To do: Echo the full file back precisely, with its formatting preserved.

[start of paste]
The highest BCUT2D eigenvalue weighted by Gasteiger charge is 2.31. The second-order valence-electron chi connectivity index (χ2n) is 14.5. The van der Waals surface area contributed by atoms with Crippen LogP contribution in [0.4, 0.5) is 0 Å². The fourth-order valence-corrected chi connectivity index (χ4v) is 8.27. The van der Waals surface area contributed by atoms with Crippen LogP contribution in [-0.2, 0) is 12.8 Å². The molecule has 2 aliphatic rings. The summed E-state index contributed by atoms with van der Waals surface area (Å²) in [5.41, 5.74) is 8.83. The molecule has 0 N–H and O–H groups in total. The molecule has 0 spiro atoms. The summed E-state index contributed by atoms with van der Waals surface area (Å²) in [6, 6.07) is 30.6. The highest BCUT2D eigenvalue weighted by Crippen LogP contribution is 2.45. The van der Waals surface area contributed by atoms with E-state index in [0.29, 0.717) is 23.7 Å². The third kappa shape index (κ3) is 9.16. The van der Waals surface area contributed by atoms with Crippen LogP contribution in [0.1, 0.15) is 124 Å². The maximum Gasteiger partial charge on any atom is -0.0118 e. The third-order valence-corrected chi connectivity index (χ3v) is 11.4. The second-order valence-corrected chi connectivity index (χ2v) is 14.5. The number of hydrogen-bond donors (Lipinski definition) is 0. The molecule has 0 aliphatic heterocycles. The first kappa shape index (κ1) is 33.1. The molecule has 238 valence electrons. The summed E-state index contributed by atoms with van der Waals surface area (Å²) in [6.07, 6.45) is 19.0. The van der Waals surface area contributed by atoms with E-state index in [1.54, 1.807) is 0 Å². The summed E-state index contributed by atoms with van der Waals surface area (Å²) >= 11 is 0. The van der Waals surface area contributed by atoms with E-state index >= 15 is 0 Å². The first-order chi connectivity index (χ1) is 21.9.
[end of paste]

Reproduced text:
The highest BCUT2D eigenvalue weighted by Gasteiger charge is 2.31. The second-order valence-electron chi connectivity index (χ2n) is 14.5. The van der Waals surface area contributed by atoms with Crippen LogP contribution in [0.4, 0.5) is 0 Å². The fourth-order valence-corrected chi connectivity index (χ4v) is 8.27. The van der Waals surface area contributed by atoms with Crippen LogP contribution in [-0.2, 0) is 12.8 Å². The molecule has 2 aliphatic rings. The summed E-state index contributed by atoms with van der Waals surface area (Å²) in [5.41, 5.74) is 8.83. The molecule has 0 N–H and O–H groups in total. The molecule has 0 spiro atoms. The summed E-state index contributed by atoms with van der Waals surface area (Å²) in [6, 6.07) is 30.6. The highest BCUT2D eigenvalue weighted by Crippen LogP contribution is 2.45. The van der Waals surface area contributed by atoms with E-state index in [0.29, 0.717) is 23.7 Å². The third kappa shape index (κ3) is 9.16. The van der Waals surface area contributed by atoms with Crippen LogP contribution in [0.1, 0.15) is 124 Å². The maximum Gasteiger partial charge on any atom is -0.0118 e. The third-order valence-corrected chi connectivity index (χ3v) is 11.4. The second-order valence-corrected chi connectivity index (χ2v) is 14.5. The number of hydrogen-bond donors (Lipinski definition) is 0. The molecule has 0 aliphatic heterocycles. The first kappa shape index (κ1) is 33.1. The molecule has 238 valence electrons. The summed E-state index contributed by atoms with van der Waals surface area (Å²) in [6.07, 6.45) is 19.0. The van der Waals surface area contributed by atoms with E-state index in [1.54, 1.807) is 0 Å². The summed E-state index contributed by atoms with van der Waals surface area (Å²) >= 11 is 0. The van der Waals surface area contributed by atoms with E-state index >= 15 is 0 Å². The first-order chi connectivity index (χ1) is 21.9.